What’s in a Name?

Alison Morris - March 13, 2007

When starting a blog, it seems to me there are two things worth agonizing over. One of these is your blog’s first entry—your drop-kick into the see-all, tell-all world of the blogosphere. The other is your blog’s name, which needs to be clever, catchy, and suggestive of your blog’s content. What it shouldn’t be are the names my wordsmithy friends and I came up with in our first few naming attempts. Excerpts from literary quotes? Too obscure. References to particular books? Too specific. Variations of my own name? Either too ridiculous (“Alison Also Rises”) or too… suggestive (“Alison Wonderland”). I believe we scraped the bottom of the blog-naming barrel when my boyfriend Gareth proposed “Clifford the Big Red Blog,” but at least that one got us laughing!

At last, inspiration struck in the form of “ShelfTalker,” a “shelf talker” being a piece of paper or cardstock we booksellers attach to a shelf in order to call attention to a particular book or books. Shelf talkers sometimes feature marketing materials prepared by a publisher or—as is the case at my bookstore—handwritten book reviews.

My intention with ShelfTalker is to both resemble a shelf talker (by calling attention to particular books) and be a shelf talker, by talking about all things book-industry-related. I hope too that you will make of me some kind of “shelf listener” by commenting on my remarks.

I can just see my first reader comment: “Thank you for not naming your blog something as lame as ‘Shelf Listener.’ “

On the topic of lame names, I’ve been wondering: Why am I suddenly seeing publishers change the titles of underperforming hardcovers when these books are reissued in paperback? This is a phenomenon I’ve observed with three novels in the past few months, and while three instances do not make a trend, I’m worried about the precedent this is setting.

The three novels I’ve recently purchased for our store that were apparently (in the eyes of their publishers) lamed by their own names are: Naughts and Crosses by Malorie Blackman, now appearing in paperback as Black and White; Gideon the Cutpurse by Linda Buckley-Archer, soon to appear in paperback as The Time Travelers; and Olivia Kidney and the Exit Academy by Ellen Potter, coming soon to a bookshelf near you as a paperback entitled Olivia Kidney Stops for No One.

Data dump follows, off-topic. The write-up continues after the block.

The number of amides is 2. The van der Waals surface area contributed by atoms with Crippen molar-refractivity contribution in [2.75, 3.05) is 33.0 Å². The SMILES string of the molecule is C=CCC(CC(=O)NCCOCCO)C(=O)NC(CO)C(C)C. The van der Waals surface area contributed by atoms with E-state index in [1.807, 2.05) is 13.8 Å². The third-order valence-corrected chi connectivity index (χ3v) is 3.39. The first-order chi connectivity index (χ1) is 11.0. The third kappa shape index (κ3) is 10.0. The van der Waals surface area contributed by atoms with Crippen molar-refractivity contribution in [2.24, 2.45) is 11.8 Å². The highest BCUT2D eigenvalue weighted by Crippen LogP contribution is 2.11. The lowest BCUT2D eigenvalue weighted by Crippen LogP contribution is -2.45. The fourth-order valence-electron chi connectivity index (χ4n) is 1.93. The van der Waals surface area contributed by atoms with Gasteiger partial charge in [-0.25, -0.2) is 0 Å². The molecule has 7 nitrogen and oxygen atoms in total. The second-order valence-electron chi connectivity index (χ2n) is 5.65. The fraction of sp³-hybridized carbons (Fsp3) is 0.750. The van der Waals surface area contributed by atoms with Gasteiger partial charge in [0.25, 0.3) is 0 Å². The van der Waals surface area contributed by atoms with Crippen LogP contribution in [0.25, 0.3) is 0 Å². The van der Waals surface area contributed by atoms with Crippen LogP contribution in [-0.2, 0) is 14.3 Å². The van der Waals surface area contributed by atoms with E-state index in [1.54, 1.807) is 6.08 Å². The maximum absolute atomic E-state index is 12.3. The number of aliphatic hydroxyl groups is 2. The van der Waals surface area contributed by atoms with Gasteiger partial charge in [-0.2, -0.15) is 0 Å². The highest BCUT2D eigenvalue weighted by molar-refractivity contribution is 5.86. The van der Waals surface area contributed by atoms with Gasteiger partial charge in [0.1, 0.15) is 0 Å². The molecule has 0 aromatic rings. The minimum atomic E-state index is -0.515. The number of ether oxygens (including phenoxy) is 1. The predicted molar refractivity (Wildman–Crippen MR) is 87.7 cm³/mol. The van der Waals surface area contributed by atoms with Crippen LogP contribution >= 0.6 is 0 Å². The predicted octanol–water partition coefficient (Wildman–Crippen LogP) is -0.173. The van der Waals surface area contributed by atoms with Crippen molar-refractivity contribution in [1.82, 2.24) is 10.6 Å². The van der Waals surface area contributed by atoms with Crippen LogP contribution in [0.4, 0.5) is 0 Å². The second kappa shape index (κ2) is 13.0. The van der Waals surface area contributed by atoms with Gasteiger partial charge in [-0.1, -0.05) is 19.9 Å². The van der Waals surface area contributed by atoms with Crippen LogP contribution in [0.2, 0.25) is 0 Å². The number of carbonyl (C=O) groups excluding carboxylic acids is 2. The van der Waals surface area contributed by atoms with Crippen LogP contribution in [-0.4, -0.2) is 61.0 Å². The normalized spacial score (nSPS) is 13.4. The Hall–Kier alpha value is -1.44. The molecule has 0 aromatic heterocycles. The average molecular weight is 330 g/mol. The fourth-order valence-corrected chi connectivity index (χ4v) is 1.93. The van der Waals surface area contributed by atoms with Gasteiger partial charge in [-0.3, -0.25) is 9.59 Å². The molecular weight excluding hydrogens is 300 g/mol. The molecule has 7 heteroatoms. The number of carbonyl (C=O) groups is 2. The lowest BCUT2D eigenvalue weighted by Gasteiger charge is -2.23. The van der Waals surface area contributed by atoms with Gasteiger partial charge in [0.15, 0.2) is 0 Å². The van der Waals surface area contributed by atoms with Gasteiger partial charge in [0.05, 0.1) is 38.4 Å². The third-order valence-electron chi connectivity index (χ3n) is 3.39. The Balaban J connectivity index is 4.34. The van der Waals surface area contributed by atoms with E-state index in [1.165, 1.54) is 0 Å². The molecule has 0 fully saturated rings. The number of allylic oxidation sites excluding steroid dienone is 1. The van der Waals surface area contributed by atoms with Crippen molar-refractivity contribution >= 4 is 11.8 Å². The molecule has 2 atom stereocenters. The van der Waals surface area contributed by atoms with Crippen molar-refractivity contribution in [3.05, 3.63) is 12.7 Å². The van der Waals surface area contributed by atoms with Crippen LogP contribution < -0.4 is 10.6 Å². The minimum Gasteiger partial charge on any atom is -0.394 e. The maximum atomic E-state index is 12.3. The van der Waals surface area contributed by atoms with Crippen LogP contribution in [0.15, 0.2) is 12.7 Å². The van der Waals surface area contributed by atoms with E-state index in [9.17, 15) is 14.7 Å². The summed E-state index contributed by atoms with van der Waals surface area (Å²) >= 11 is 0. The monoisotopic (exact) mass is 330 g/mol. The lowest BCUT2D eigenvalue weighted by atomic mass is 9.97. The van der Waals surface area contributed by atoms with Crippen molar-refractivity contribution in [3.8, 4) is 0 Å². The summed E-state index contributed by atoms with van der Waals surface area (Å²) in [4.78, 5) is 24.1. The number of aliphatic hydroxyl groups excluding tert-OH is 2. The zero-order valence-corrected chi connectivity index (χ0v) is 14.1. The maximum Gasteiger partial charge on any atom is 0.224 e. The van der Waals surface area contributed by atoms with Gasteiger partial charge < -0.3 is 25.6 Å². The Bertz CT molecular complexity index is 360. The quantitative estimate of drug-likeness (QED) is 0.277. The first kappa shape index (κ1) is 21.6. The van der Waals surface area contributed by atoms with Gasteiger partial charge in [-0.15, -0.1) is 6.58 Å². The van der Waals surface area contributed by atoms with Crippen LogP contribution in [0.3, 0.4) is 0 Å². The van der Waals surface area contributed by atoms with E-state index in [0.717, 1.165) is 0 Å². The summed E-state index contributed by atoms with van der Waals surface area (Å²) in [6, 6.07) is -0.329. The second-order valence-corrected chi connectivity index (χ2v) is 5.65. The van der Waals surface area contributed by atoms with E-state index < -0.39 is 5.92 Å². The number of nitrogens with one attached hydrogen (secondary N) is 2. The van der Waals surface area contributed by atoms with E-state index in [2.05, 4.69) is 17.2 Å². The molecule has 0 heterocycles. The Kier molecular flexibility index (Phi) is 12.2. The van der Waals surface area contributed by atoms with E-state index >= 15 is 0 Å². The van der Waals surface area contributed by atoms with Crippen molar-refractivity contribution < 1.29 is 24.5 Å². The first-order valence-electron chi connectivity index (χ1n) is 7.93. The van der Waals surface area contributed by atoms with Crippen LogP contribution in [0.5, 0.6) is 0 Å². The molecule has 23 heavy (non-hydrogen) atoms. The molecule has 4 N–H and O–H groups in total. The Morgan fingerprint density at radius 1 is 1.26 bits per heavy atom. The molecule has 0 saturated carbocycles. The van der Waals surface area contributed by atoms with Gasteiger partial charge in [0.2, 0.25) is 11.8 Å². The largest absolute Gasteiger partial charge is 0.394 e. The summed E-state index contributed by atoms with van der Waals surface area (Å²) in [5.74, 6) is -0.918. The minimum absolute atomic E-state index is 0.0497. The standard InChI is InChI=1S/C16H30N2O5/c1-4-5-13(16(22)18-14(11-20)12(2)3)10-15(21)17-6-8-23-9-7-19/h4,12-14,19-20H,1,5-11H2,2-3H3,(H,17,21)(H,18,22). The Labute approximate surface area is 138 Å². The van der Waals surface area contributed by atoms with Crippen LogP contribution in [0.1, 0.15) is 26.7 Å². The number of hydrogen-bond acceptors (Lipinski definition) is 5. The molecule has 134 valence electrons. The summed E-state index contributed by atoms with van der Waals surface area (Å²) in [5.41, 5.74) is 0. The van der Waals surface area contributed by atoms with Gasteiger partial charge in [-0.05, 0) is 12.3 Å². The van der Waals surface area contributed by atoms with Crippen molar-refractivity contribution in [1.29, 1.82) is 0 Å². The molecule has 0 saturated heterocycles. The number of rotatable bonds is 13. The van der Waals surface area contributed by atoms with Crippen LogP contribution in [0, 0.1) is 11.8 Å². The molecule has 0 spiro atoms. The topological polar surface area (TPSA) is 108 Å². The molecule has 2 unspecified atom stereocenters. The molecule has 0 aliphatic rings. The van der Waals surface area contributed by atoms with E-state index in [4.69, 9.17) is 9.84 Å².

I don’t fault the publishers of these books for wanting the sales of these books to improve. I do, however, question changing a book’s title in order to achieve that goal. From a marketing standpoint this seems like an expensive move, as it unravels any name recognition you may already have established for the book under its original title. Those teens who read about Naughts and Crosses when it first appeared read about a book called Naughts and Crosses, not Black and White. Those kids who’ve heard their friends talk about Gideon the Cutpurse haven’t heard a word about The Time Travelers. Why make your marketing team start the buzz all over again?



I find Philomel’s change for Olivia Kidney an especially strange one, as the book is the second title in a series. If you were going to boost the interest in a series, wouldn’t you change the title for the first book (if any) or rebrand the entire series? Rebranding a sequel seems, well… pointless, really. And confusing. I can already see the Olivia Kidney fans I’ve cultivated at our store rushing to the cash register with a copy of Olivia Kidney Stops for No One, only to get home and discover that they already read it, under what was arguably a catchier, more intriguing title.